Oh yes. Cato Fong, the Peter Sellers Clouseau’s faithful manservant was originally going to be in The Pink Panther, the role being offered to Hong Kong action star Jackie Chan. Obviously, the idea of Fong is now ridiculously insensitive and un-PC, so naturally Chan turned it down. The character of Cato was replaced with Ponton, and the character scrapped. Although a line – one that’s now clearly offensive – that Clouseau says to Cato in the Sellers movies was reused in The Pink Panther 2, except directed at someone else. 

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5. There are glaring blunders

Now, every film has one or two continuity errors and gaffes, but The Pink Panther and The Pink Panther 2 have far too many. I don’t want to be as nitpicking as that awful program on BBC Three, but there are a multitude of slip-ups. The transition from the first film to the second film is woefully inconsistent. The Pink Panther diamond itself was originally a ring, then it became just a gem in the sequel. Ponton’s accent goes from British to French and Chief Inspector Dreyfus is vice versa. There are far too many of these errors, but let’s not shun a perfectly enjoyable movie for this. Just revel in the sheer idiocy of the continuity supervisor.

4. Beyoncé is in the first one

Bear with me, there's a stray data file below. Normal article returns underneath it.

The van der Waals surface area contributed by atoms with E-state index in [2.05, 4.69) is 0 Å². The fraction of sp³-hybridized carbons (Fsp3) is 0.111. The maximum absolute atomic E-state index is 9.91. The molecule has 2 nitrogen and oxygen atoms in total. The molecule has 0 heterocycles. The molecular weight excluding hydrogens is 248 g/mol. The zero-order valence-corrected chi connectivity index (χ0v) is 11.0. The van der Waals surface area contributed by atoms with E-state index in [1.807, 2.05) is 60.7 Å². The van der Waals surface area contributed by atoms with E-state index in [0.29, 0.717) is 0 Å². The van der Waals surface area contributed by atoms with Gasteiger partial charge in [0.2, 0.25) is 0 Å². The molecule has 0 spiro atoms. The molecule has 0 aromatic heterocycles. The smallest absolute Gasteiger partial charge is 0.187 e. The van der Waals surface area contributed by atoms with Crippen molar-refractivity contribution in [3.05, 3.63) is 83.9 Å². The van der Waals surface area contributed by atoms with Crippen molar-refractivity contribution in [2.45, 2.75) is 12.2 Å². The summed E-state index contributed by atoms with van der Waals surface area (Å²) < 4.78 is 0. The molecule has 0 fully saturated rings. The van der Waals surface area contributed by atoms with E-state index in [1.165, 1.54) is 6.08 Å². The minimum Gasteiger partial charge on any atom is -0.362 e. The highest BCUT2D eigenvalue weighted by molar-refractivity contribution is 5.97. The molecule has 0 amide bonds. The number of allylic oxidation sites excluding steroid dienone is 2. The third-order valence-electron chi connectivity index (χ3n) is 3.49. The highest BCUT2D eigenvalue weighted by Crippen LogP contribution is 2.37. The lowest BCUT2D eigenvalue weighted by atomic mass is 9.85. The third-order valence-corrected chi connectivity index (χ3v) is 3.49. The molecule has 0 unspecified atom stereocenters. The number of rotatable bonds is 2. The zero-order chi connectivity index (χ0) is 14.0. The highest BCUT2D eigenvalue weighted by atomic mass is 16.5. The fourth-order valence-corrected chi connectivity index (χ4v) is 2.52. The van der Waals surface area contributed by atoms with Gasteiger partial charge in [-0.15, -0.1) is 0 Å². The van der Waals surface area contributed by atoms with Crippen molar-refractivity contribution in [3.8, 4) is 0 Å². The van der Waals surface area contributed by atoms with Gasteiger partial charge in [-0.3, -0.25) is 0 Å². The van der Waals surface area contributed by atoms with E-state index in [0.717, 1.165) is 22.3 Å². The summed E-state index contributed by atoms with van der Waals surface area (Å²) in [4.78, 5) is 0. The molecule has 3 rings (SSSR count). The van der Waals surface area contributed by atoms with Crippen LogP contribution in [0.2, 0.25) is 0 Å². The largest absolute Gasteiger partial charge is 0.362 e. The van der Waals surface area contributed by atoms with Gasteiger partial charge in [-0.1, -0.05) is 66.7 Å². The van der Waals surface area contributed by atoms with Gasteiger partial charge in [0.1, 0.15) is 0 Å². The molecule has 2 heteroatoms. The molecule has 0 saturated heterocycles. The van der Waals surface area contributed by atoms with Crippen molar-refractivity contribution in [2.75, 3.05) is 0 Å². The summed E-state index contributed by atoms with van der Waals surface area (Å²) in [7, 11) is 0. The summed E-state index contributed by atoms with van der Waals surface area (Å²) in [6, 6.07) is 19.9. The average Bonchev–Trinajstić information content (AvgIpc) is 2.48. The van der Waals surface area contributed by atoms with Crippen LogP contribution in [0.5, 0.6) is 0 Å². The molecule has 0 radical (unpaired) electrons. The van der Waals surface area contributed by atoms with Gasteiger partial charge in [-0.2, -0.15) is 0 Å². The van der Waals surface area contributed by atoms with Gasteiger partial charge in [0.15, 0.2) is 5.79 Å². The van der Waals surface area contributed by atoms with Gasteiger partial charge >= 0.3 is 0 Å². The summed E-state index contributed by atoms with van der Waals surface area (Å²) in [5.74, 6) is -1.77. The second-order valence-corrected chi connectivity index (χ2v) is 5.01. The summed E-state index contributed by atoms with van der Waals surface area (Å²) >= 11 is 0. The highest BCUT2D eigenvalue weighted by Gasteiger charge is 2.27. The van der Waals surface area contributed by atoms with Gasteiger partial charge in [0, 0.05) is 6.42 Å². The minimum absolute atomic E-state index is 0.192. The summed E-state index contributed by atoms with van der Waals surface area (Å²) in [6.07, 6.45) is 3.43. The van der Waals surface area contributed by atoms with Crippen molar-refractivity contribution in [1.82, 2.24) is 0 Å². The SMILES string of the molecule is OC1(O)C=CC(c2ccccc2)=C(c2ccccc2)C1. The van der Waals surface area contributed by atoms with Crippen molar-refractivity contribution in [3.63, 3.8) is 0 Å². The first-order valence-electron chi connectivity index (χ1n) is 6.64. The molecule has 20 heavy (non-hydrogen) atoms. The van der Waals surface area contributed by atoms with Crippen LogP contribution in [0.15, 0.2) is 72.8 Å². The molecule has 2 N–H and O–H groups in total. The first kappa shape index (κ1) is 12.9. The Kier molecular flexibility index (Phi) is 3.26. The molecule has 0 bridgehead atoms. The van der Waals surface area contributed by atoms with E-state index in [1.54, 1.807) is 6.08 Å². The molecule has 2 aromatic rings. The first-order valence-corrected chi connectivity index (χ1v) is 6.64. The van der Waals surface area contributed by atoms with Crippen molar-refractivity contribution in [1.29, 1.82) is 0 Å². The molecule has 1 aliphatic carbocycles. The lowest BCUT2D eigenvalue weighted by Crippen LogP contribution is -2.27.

In hindsight, the producers of The Pink Panther must be rather chuffed they got Beyoncé involved in the first film, as she appeared as the girlfriend of the deceased football coach who once owned the pink panther diamond. This is a role she would not be likely to accept now as she is a hip, no-nonsense mother. Nor he role in Austin Powers.

3. You get to see Alfred Molina in a tutu

It doesn’t take a genius to predict that as soon as Alfred Molina’s Randall Pepperidge said, “If he solves this case, I’m perfectly willing to run around for 24 hours wearing nothing but a tutu carrying a big, pink, fluffy handbag” then he would be wearing a tutu and carrying a big, pink, fluffy handbag for 24 hours by the end of the film. Some would argue that it’s sad really, that Molina, an extraordinarily good actor (see An Education) and philanthropist is reduced to this. There is one point when you see him roll his eyes and thinking why am I doing this? A bit like when Jon Pertwee was fighting off a plastic pterodactyl with a broomstick in a cupboard (in Doctor Who: Invasion Of The Dinosaurs).

2. The sequel features a Michael Jackson-small-child-out-of-the-window stunt